The Massachusetts Contingency Plan (acronym alert: MCP) is the Massachusetts Department of Environmental Protection’s (another acronym: MassDEP’s) regulation which describes the requirements for assessing and remediating spills and releases of oil and hazardous materials (another one: OHM!).
Being both a government regulation and very long (the PDF version is 613 pages), it is just chock-full of long, repetitive phrases just waiting to made into fun little acronyms by connoisseurs of the trade.
Here’s Omni Environmental Group’s top 5 MCP acronyms:
#5 PSNC – This is a new acronym, just added when the MCP (acronym) was revised earlier this year. No clear consensus has developed whether it’s sounded out as P-S-N-C or pronounced “p-snick or “persnick”. We’re pulling for p-snick. Either way, this is what every client wants sooner rather than later – a Permanent Solution with No Conditions.
#4 ADD – Not attention deficit disorder but Average Daily Dose. It’s the OHM (! acronym) that you’re exposed to, like it or not. It’s one of the many, many calculations that are part of a site-specific risk assessment. Oddly, it’s sounded out as A-D-D and not just pronounced “ADD” as in “what’s your ADD?”.
#3 RAM – Not as in battering and not as in the male companion of a ewe (which, by the way, is the only time the word ewe will appear in an Omni Environmental Group blog). It’s the ever popular Release Abatement Measure – an expedited path to performing remediation at a site.
#2 URAM – A Utility Related Abatement Measure and a close cousin of the RAM. Pronounced you-RAM, it’s just fun to say. It’s used to allow utility contractors to address contamination they encounter during the installation of, what else, utilities with a minimum of fuss and bother.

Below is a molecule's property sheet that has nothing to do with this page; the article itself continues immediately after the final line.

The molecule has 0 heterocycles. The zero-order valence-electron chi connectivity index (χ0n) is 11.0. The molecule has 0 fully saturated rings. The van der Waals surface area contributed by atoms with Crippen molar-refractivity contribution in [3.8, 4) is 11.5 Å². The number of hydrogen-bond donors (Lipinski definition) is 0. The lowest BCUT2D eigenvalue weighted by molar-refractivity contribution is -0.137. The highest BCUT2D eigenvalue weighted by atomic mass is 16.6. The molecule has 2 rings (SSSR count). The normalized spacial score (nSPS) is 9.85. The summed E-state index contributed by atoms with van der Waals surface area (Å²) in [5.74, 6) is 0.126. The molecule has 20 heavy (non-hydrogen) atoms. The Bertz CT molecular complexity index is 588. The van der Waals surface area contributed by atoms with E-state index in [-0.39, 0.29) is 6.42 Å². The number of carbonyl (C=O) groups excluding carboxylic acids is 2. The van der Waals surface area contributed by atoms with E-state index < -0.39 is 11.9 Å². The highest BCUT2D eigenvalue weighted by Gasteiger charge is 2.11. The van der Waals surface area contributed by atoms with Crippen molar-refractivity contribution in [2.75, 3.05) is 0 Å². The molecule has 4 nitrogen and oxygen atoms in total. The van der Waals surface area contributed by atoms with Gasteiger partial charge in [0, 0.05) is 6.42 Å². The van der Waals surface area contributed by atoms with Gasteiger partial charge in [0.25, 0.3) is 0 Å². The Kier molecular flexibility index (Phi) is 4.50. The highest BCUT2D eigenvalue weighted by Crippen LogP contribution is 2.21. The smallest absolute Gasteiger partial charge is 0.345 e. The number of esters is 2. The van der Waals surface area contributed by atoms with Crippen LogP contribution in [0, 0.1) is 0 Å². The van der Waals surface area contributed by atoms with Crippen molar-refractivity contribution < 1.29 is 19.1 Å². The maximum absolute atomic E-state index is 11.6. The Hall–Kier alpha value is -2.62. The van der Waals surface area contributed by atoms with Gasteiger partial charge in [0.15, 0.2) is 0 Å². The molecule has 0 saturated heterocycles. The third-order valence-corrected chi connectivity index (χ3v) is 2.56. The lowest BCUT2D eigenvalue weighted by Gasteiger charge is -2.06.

And our #1 favorite MCP acronym:
MOHML – Pronounced “molema” although variations exist. No one spells it out M-O-H-M-L. It would be easier just to say the Massachusetts Oil and Hazardous Materials List which is what it stands for. These are the concentrations and quantities of OHM (! again) which, if spilled or detected at a site, will make the MCP (!) regulation apply to you. You want to be less than the MOHML. Needless to say (although we will anyway), if you’re not less than the MOHML, contact Omni Environmental Group immediately.
We hope you enjoyed our favorite acronyms of the Massachusetts Contingency Plan (no acronym this time). There’s more than enough acronyms in the environmental consulting field that this will be an occasional feature of the Omni Environmental Group blog in the future. And yes, feel free to acronym us as OEG if you want.
If you have a favorite environmental acronym that you want to nominate, leave a comment below or contact us at Info@OmniEG.com!